|M. D. Lachlan (a.k.a. Mark Barrowcliffe)|
|Featherstone's Skirmish Wargaming|
The shield wall, for instance, is something I was very familiar with. What I didn’t know was what it was like to be in one. For this reason, I used research material from battle reenactors. I think they have a lot of valuable stuff, because they try to recreate the fighting styles and lives of the Vikings and therefore encounter similar problems and emerge, you would presume, with similar – or at least plausible – solutions.
|Reenactors who haven't quite mastered the shield wall|
|On the deck of the recreated Viking ship Íslendingur (built 1996)|
|Robert E. Howard's room in Cross Plains, Texas|
ML - I think you’re right. I’m always wary of sounding like a lunatic in interviews on this subject. I don’t think the creative impulse comes from outside but that’s certainly how it feels. This is why I have difficulty answering some of your questions where you ask exactly where certain things originated and I feel almost that the best reply I can give is, "Er, somewhere."
|Hesiod Listening to the Inspirations of the Muse by Aman-Jean (circa 1890)|
KS - You write that "Authun was a Volsung, a direct descendant of the gods and was a vessel for their powers," but that the "battle-fond poet [Odin] felt threatened by his fierce descendant and had cursed Authun to sire only female children. He could not risk him producing an even mightier son." This is the exact opposite of the relationship between Odin/Wotan and the Volsung family in Richard Wagner’s Ring of the Nibelungen, in which the god manipulates events specifically to create the mightiest human warrior possible. In Norse myth, Odin wants to gather the greatest human warriors to build his army for the final battle with the forces of chaos at Ragnarök. Why did you decide to flip this relationship between Odin and his descendants on its head?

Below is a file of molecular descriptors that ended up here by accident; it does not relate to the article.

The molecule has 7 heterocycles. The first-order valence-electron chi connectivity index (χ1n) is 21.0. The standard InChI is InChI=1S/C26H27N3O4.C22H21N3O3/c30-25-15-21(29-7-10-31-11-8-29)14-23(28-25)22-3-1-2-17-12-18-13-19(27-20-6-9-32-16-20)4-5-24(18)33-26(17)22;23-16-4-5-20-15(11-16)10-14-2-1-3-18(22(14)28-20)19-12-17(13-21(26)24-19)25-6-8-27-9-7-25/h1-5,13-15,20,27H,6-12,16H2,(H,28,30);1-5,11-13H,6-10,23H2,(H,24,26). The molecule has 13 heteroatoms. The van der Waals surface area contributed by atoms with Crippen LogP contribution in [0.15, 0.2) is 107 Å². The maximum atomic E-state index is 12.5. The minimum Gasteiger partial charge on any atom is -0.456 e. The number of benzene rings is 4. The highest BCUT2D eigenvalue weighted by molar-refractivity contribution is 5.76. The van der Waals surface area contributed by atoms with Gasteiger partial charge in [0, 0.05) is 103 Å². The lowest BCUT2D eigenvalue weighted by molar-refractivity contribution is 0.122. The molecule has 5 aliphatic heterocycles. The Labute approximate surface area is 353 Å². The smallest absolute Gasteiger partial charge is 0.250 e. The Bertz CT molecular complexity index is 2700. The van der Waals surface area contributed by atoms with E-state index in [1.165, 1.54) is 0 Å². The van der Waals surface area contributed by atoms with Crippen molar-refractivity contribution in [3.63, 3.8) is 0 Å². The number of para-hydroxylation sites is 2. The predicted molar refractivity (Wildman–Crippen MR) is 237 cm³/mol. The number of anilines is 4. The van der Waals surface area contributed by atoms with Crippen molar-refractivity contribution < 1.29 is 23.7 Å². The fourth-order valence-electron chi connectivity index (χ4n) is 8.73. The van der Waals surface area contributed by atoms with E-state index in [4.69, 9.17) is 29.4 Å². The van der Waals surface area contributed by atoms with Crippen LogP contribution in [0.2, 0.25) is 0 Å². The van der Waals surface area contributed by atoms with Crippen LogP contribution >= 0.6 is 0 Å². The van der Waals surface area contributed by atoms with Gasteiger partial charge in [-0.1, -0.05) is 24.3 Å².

ML - Again, I can’t claim premeditation. It just seemed right, seemed to fit with the feel of Norse mythology and of my story. To talk of "decision" in creative writing misses the essential nature of the process. I did not decide. I just wrote it. The decision, I suppose, came in the editing, when I decided to leave those words in. You’re right, though – the sentiment seems more Roman or Greek than Viking. I suppose it does tie in with Odin’s treacherous nature, however, and partly explains it.
|The Binding of Fenris by Dorothy Hardy (circa 1909)|
ML - It’s possible. Fenris gets treated pretty badly. He hasn’t actually bitten anyone by the time he gets tied up and seems quite a civil sort of wolf. I tend to do that by instinct, to look at things backwards. As I say, I don’t really deal in heroes or villains – at least not in this story. It’s just a matter of seeing the various interests of the competing characters. The gods want to live, they’ve restrained Fenrir because of that. That doesn’t make them evil, it makes them pragmatic. The wolf wants to kill them. Again, that doesn’t make him evil – it’s an understandable reaction to being tricked and trapped. It’s possible to have a story where everyone is acting correctly according to their morals and for them still to be in opposition with each other.
|The Wild Hunt / Furious Host by Emil Doepler (1905)|